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Fenland Poet Laureate 2017: The Winning Poems (part one)

We absolutely loved listening to all the winning poems at this year's Fenland Poet Laureate Awards, but we were really keen to give you all the opportunity to read them online too! With that in mind, here are some of the winning poems in the adult category. You can see the other winners here and here. Happy reading!

First Place - Kate Caoimhe Arthur


Running is never enough

I am listening for the sound

of the ground saying Here

or perhaps a bird flight

arching above it or light pool

from a shaft of sun

Home. Where can I plant us.

Follow the lockspit

To the elbow of the fen

Looking for a clearing

Or a piece of scrub

Where I can dig a hole,

a burrow, damp with dew

An oak tree, wrecked by wind

I found it, and a red fox

White tailed

Why must I be an animal

To hide in this place

In our bed, these nights

I dig into you with

Fingers, tongue, nails.

Second Place - Liz Davies

A wet summer on the Fens

The alien patches of bright yellow fade once more

Into English green, and the hedges, the wide trees

Heave up lush to a dark Wedgwood sky, heavy

With unfallen rain, swinging low, and white birds wade

Through the thickly wet air. Old lace elderflowers,

Hawthorn arching Hockney-deep in clotted cream,

And wild light parsley floats in misty drifts

Across the ridged green of the fields. Dark woods

Set sail over the brow of the hill, with bow waves

Of daisies before, willow leaves along the water

Ripple, turning to silver in the breeze, and look -

A whole ballet corps of chestnut flowers leaps up

In arabesques, tutus flecked with pink and yellow,

The River Great Ouse rises, imperceptibly slow,

Adorned with blooming swans a-cruise on silver,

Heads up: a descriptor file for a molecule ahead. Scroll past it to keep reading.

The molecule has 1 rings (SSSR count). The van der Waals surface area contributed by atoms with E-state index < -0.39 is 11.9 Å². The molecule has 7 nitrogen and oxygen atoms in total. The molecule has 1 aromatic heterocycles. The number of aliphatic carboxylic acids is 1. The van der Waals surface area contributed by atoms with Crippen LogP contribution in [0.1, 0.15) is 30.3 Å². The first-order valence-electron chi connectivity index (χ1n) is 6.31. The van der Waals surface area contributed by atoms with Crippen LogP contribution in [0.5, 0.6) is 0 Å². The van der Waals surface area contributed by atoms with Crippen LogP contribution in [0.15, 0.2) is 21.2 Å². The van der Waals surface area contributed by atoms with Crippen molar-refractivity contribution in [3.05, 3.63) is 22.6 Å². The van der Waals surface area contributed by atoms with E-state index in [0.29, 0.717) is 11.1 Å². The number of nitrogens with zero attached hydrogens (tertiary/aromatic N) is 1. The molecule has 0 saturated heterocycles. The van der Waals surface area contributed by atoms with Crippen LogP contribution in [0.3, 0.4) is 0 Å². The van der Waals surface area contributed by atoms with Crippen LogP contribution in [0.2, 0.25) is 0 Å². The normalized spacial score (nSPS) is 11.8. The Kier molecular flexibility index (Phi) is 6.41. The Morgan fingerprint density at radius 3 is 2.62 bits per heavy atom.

Cataracts of pink roses pause in their plummet,

Thick vegetation leans into the country roads,

Almost obscuring our way, reminding us still

That England ever belongs to the green, the roots,

To the springs, the branch, the leaf and the flower.

Third Place - Jacqueline Ogden


Transported to school, angsty as a creel of elvers,

I stared out of bus windows longing for hills.

The teachers told us of marsh-thwarted Romans; the raising of a cathedral; Vermuyden,

but not of the commonplace coming and going of vessels;

the industrial clamour of adventurers, waterways and wharves.

Each cut, drain and navigation here was once loud with the clattering of sails,

buffetting of canvas; rattling of ropes and rigging;

Humber keels, bound for the ports and hythes of Cambridgeshire;

inland vessels, ploughing between fields.

There are lines of lucent water across the land:

water that shows the pale white sky of winter to itself.

Now I walk out into the space cut by the peaceful lode to the horizon,

and there is a stillness over the fen as

my soul is raised up into the cathedral of the sky.

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